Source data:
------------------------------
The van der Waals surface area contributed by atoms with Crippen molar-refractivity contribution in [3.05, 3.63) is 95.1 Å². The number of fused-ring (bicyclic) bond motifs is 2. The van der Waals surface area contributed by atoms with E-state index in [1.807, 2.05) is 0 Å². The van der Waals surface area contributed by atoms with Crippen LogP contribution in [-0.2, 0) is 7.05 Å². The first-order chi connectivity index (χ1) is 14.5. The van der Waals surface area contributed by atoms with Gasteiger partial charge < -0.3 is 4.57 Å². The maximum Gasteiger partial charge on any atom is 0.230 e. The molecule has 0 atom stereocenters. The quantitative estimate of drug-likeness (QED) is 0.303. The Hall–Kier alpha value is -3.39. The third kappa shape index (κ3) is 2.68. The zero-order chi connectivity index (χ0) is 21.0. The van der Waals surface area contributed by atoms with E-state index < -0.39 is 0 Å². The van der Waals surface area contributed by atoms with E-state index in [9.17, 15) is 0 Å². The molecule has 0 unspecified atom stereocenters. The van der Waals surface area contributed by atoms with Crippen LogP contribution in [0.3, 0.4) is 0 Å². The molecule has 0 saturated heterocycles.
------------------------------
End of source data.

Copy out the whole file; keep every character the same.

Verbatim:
The van der Waals surface area contributed by atoms with Crippen molar-refractivity contribution in [3.05, 3.63) is 95.1 Å². The number of fused-ring (bicyclic) bond motifs is 2. The van der Waals surface area contributed by atoms with E-state index in [1.807, 2.05) is 0 Å². The van der Waals surface area contributed by atoms with Crippen LogP contribution in [-0.2, 0) is 7.05 Å². The first-order chi connectivity index (χ1) is 14.5. The van der Waals surface area contributed by atoms with Gasteiger partial charge < -0.3 is 4.57 Å². The maximum Gasteiger partial charge on any atom is 0.230 e. The molecule has 0 atom stereocenters. The quantitative estimate of drug-likeness (QED) is 0.303. The Hall–Kier alpha value is -3.39. The third kappa shape index (κ3) is 2.68. The zero-order chi connectivity index (χ0) is 21.0. The van der Waals surface area contributed by atoms with E-state index < -0.39 is 0 Å². The van der Waals surface area contributed by atoms with E-state index in [9.17, 15) is 0 Å². The molecule has 0 unspecified atom stereocenters. The van der Waals surface area contributed by atoms with Crippen LogP contribution in [0.3, 0.4) is 0 Å². The molecule has 0 saturated heterocycles.